I believe I can speak for the other students who were spellbound listening to the children, many of whom did not speak Arabic. It only takes a rudimentary understanding of music to recognize the beauty of tajweed, which lies at the very heart of the Qur’an and Islamic belief. Tajweed is by necessity bound up with the language of Arabic and Arabic script. My father remembers a colleague who expressed the three-fold beauty of Qur’anic inscriptions that illuminate mosques the world over: “The writing is beautiful, the sound is beautiful, and the thoughts are beautiful.”

Detail of Qur’anic inscription from the interior of the Blue Mosque of Herat, Afghanistan. Photo by Mark Schlagel

Again I thought of how much my own belief was directly affected by language (specifically and necessarily English); how much I enjoyed reading scripture when bored by homilies during Mass; the ecstatic feeling I experienced joining hundreds singing Messiah’s Hallelujah chorus; Wynton Marsalis describing the sacred music of J.S. Bach, “like God entering the room”; how so many forge a relationship to the divine through music whether it is Cantor Helfgot’s or Ali Khan’s or John Coltrane’s.

NEXT: The Book is a Conversation.

(1) This is not without debate, of course. Islamic scholars attribute many miracles and miraculous aspects to Muhammad. Qur’an 54:1-2 relates the miracle of “splitting of the moon” in the presence of the Prophet and the rest of the surah enumerates the scourges of the Old Testament (significantly, this surah names the Qur’an as a miracle several times. The Qur’an (17:1) also notes Muhammad’s miraculous miraj to Jerusalem.

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About James Thomas Snyder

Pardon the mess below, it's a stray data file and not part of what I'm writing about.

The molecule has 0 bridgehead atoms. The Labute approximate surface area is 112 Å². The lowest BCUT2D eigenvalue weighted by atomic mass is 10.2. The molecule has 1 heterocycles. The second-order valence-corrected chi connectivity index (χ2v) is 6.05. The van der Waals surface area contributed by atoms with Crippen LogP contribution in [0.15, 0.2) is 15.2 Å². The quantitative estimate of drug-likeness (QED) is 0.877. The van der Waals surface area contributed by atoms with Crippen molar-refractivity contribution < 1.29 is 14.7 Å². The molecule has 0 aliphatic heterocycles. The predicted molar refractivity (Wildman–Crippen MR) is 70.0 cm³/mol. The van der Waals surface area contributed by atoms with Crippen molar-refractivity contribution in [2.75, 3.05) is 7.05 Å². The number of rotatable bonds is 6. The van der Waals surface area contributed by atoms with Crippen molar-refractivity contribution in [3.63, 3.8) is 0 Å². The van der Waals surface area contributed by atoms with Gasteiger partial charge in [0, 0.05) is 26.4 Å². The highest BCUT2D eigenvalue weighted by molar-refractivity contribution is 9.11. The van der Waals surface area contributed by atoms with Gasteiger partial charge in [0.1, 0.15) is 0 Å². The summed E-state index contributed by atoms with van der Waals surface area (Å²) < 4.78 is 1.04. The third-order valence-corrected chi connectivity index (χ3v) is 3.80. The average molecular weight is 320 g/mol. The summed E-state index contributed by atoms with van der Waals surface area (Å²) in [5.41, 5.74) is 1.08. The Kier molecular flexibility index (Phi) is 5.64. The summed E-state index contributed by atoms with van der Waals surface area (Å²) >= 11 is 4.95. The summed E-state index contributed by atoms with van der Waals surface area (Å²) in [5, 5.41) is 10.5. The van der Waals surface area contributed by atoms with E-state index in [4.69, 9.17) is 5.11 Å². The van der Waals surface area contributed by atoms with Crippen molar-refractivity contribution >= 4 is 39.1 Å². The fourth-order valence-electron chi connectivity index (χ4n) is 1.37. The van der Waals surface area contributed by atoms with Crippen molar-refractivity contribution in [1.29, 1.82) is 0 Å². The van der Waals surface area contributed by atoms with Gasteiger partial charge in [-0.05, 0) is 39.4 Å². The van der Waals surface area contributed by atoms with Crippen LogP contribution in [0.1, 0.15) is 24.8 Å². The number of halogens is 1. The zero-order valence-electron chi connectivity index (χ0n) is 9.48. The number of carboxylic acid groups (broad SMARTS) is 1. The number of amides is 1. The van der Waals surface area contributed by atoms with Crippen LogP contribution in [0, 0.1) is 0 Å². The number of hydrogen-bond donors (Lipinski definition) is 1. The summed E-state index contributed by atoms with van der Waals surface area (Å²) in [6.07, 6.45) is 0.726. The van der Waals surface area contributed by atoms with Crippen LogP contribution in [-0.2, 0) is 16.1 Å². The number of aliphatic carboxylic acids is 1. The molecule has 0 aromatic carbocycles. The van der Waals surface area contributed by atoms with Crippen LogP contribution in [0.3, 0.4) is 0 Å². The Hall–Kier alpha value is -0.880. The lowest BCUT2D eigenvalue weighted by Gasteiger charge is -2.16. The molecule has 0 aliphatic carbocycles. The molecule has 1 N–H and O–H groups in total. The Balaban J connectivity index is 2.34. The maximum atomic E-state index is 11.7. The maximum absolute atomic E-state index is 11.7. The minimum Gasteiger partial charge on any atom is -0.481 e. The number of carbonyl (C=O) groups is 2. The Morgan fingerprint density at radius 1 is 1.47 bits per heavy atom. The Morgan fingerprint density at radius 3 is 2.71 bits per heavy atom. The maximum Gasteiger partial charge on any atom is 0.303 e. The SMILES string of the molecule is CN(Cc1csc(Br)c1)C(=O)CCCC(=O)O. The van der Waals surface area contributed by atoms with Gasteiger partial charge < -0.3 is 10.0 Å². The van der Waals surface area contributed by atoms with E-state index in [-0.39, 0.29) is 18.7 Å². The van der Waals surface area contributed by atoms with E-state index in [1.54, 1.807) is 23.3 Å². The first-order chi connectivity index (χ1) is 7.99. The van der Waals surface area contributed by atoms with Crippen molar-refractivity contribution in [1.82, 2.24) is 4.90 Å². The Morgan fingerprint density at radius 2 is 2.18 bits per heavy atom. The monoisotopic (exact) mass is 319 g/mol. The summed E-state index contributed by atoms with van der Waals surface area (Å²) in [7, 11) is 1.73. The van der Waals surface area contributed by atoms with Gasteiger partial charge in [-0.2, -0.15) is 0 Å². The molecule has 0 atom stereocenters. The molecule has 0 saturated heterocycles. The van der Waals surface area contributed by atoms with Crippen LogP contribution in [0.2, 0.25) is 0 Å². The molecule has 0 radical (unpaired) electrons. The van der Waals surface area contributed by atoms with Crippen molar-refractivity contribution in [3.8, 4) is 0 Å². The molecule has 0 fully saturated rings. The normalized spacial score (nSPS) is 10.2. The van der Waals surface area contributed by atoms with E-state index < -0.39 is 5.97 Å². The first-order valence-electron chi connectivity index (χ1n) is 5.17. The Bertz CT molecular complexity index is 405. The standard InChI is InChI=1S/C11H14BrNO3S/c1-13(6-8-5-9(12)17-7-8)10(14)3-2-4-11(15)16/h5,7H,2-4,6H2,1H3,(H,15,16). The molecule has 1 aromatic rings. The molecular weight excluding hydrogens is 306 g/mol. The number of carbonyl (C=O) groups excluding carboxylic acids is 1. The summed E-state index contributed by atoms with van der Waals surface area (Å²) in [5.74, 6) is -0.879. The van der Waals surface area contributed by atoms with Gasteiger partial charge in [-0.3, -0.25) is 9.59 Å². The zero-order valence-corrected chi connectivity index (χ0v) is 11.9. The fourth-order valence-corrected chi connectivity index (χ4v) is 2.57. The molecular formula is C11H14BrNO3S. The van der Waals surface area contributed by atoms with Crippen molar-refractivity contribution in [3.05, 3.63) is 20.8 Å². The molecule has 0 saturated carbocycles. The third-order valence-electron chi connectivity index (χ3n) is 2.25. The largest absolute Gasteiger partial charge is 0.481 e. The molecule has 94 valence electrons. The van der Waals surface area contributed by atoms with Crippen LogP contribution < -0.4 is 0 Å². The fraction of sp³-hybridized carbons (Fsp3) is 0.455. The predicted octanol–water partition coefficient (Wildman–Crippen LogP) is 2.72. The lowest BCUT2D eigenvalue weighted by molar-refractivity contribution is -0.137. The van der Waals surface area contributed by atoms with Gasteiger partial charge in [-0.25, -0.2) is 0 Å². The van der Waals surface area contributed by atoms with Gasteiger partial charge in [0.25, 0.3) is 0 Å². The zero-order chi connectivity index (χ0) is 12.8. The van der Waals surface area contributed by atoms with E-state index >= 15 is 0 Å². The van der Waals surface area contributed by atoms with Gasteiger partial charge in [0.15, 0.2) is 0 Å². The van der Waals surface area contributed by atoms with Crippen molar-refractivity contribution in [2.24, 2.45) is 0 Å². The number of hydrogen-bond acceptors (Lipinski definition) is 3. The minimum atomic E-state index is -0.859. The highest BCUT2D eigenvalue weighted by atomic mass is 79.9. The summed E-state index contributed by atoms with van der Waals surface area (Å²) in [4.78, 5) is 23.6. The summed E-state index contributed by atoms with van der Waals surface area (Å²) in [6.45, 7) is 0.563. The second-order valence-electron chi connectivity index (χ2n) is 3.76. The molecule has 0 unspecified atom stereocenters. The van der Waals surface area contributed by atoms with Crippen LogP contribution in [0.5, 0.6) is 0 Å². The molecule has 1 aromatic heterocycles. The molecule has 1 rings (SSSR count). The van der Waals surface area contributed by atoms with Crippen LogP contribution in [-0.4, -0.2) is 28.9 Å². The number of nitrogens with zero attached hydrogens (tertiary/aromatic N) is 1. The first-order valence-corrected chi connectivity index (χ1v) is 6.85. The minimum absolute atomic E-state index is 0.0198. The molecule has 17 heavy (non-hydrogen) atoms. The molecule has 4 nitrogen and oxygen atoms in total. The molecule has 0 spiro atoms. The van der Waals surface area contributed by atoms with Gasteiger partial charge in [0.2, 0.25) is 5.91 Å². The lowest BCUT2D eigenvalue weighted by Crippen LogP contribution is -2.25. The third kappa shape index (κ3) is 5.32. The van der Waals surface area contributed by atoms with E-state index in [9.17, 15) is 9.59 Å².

U.S. Foreign Service Officer, writer, translator and former NATO and U.S. Congressional staffer. All opinions expressed here are my own. My work has appeared in the International Herald Tribune, Military Review, Joint Force Quarterly, Internationale Politik, Dissent, The New York Times and Los Angeles Times, among other publications. In 2013, Palgrave-MacMillan published my book, The United States and the Challenge of Public Diplomacy. In 2004, TAMU press published my translation of Pierre Hazan's Justice in a Time of War, a history of the Yugoslav war crimes tribunal in 2004. I earned a joint JD-MA from American University in 2001 and a BA from UCLA in 1995. I also studied European and international law at the University of Paris X-Nanterre and international security at Meiji Gakuin University in Yokohama, Japan.
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One Response to What I Learned Studying the Qur’an (I)

  1. Intrigued, James. Looking forward to more. The tone of your posting brings to mind a couple of quotes from Pope Francis, viz.: “…open to a spiritual life with an intellectual framework”, and, “…to arrive at belief through an arduous process”.

    On another note, do you have a translation of the Latin phrase quoted on your facsimile cover of the 1734 translation? If not, can you send me the complete phrase (your copy is truncated and cuts off some of the letters) and I’ll ask our classically educated former Benedictine monk friend to translate for us.

    Keep the photos coming! I now have the ice cream store photo of Carina as the wallpaper on my iPad. Her smiling face just makes happy every time I look at it. Tell her, please!

    Cheers–

    Pop, Pop

    On Saturday, May 17, 2014, James Thomas Snyder wrote:

    > James Thomas Snyder posted: “This winter, during a period of > unemployment, I studied the Qur’an at the Howard University School of > Divinity. I have the course instructor, Dr. Zainab Alwani, to thank first, > followed by her students and Howard University, for this extraordinary > opportu”